The Human Machinery of War

Photograph: Workers in the Production of B-17 Bombing Planes

Original Title/Caption: “Boeing aircraft plant, Seattle, Washington. Production of B-17 (Flying Fortress) bombing planes. Pouring a lead die to be used in the production of parts for B-17 (Flying Fortress) bombers.”

 

Description: This black and white photograph is of two men using heavy machinery to pour molten lead into large molds for aircraft parts. One of the men uses a lever to maneuver the large pot of molten lead toward the mold, while the other man uses a round crank to tip the pot forward.  Andreas Feininger took this photograph in December 1942.

 

Source: Feininger, Andreas, photographer. “Boeing aircraft plant, Seattle, Washington. Production of B-17 (Flying Fortress) bombing planes. Pouring a lead die to be used in the production of parts for B-17 (Flying Fortress) bombers.”  Photograph, 1942.  From Library of Congress: Farm Security Administration – Office of War Information Photograph Collection, Call number LC-USW3- 041240-C.  http://loc.gov/pictures/resource/fsa.8d34489/ (accessed March 20, 2007).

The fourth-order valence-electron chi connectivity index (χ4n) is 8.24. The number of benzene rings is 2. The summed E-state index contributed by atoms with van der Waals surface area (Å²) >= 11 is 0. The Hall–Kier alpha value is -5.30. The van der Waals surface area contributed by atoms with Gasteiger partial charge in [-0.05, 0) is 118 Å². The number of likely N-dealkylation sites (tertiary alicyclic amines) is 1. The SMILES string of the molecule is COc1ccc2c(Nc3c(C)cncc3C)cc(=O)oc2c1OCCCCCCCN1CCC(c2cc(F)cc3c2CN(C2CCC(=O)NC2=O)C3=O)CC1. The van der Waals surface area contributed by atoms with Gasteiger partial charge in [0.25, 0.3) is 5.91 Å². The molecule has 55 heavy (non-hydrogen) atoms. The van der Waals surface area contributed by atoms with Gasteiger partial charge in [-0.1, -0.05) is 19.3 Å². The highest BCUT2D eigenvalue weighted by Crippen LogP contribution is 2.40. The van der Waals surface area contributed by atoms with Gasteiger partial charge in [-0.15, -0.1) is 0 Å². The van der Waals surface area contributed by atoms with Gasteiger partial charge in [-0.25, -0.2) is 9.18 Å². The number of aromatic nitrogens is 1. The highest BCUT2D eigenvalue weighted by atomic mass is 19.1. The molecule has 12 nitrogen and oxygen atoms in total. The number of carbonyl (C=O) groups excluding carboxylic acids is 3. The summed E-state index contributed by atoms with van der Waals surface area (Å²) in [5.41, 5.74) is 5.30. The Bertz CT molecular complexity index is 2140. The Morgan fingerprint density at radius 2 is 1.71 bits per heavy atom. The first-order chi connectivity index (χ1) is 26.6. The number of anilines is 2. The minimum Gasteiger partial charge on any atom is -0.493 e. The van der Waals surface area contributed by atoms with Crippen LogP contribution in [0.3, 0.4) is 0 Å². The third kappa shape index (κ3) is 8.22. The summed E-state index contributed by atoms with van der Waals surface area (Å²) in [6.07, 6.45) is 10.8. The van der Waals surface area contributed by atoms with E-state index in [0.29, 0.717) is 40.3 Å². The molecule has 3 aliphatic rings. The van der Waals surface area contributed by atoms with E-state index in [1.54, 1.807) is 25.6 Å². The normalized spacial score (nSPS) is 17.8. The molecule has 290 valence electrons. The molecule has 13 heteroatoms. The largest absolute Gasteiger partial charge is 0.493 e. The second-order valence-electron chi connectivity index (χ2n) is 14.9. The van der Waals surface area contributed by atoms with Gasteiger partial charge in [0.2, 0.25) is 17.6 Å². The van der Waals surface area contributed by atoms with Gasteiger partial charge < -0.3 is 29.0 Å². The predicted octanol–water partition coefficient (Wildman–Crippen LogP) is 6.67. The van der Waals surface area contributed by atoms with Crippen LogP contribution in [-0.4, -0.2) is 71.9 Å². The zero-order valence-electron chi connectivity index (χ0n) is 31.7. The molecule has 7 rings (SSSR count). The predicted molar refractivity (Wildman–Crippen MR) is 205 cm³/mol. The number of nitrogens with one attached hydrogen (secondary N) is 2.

Historical discussion: Historian Andrew E. Kersten maintains, “Quite literally, during the first few years of the Second World War, it was safer for Americans to be on the battlefront than it was for them to work on the home front” (Kersten 166).

See Andrew E. Kersten, Labor’s Home Front: The American Federation of Labor during World War II (New York: New York University Press, 2006).